A​nd what about this notion about having a friend at work?

Jeffrey Hall, an associate professor of communication studies at The University of Kansas, set out to discover how long it takes to cultivate a friendship. Bottom line, he found that it takes 40-60 hours of time spent together in the first few weeks after meeting for people to form a casual friendship. To transition from a casual friend to friend takes about 80-100 hours of together time. For friends to become good or best friends, it takes about 200 or more hours spent together. (Source: https://www.today.com/health/how-long-does-it-take-make-friend-friendship-advice-t126538)​.

I​n her book, Frientimacy, Shasta Nelson takes friendship building a step further. She explains that cultivating a friendship is not just about spending hours together, but spending ‘quality time’ together. And it works only if both people bring positivity, vulnerability & consistency to the relationship. Yep, you got it: it takes two.

H​ow, then, do we help new employees connect & support them in the forming of new, meaningful relationships? A common practice is to give new employees a buddy — someone other than their supervisor that they can go to for help. But those buddies eventually go back to their normal routines.

W​hat can we do beyond the first weeks that would be constructive, that wouldn’t leave an employee on their own, but would also be meaningful? I think this is where it gets more organization centric. Job rotation could be an answer for some; maybe an extended training program for others. (I have a leadership program that could be an interesting fit — teaching self-awareness, goal setting, and teamwork; it’s repeatable and can be customized to meet your organization’s specific needs.) The answer lies in finding a way that you can invest in a new employee’s success AND tie that activity or program to organizational goals.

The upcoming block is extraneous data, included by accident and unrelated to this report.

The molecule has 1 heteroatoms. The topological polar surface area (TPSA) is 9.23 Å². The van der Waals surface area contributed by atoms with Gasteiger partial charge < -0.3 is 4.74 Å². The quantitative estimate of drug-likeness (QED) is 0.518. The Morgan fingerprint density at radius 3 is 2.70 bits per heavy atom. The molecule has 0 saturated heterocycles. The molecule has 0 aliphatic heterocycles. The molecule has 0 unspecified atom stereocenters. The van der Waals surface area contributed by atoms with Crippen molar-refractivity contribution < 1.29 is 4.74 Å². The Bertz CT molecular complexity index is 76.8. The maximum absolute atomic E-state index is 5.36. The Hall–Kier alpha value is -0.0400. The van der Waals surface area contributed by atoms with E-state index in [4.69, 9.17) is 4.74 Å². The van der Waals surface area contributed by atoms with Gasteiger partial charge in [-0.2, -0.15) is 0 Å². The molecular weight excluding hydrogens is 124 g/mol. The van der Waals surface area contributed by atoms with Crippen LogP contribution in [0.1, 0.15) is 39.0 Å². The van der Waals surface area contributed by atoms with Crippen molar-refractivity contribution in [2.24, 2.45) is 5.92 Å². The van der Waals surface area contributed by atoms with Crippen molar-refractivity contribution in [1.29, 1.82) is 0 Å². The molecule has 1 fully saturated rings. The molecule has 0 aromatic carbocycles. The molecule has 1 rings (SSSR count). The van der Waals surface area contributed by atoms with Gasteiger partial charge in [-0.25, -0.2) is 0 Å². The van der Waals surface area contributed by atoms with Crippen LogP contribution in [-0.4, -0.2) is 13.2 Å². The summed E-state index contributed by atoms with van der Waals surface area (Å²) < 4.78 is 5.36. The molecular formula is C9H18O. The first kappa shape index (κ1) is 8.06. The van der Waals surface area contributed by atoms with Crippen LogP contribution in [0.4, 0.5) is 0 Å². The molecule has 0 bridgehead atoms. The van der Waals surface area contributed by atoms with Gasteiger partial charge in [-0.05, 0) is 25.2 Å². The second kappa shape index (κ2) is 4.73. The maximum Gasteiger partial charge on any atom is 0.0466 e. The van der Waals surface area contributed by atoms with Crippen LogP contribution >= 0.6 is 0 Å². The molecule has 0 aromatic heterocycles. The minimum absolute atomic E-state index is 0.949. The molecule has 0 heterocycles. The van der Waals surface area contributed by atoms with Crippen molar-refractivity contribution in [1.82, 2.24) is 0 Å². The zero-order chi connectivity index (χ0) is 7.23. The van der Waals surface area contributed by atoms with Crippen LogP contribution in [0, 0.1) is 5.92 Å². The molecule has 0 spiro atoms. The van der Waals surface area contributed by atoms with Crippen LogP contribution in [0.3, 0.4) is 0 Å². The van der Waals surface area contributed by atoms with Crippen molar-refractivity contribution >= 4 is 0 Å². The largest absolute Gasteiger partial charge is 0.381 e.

B​ottom line:

​- There are two kinds of expectations: what you expect from job performance, and what the employee can expect from the process of assimilating into your workforce.

​- Having “friends” at work is a key component of the employee engagement equation. Assigning a buddy is a good start; consider a process that goes longer term & provides an opportunity for deeper connection.

Post Photo Credit: Copyright: <a href=’https://www.123rf.com/profile_coramax’>Corina Rosu</a>

Picture of Susan LaCasse

Susan LaCasse

Susan brings 25 years experience in driving change in a variety of project and leadership roles. Common to these roles were leadership development, process improvement and change management.

Susan is a student of human behavior, constantly seeking the latest in theories and tools. She also understands how organizations work. Together, she uses this combination to help her clients create positive, lasting change. Susan is a unique combination of coach, catalyst and trusted adviser.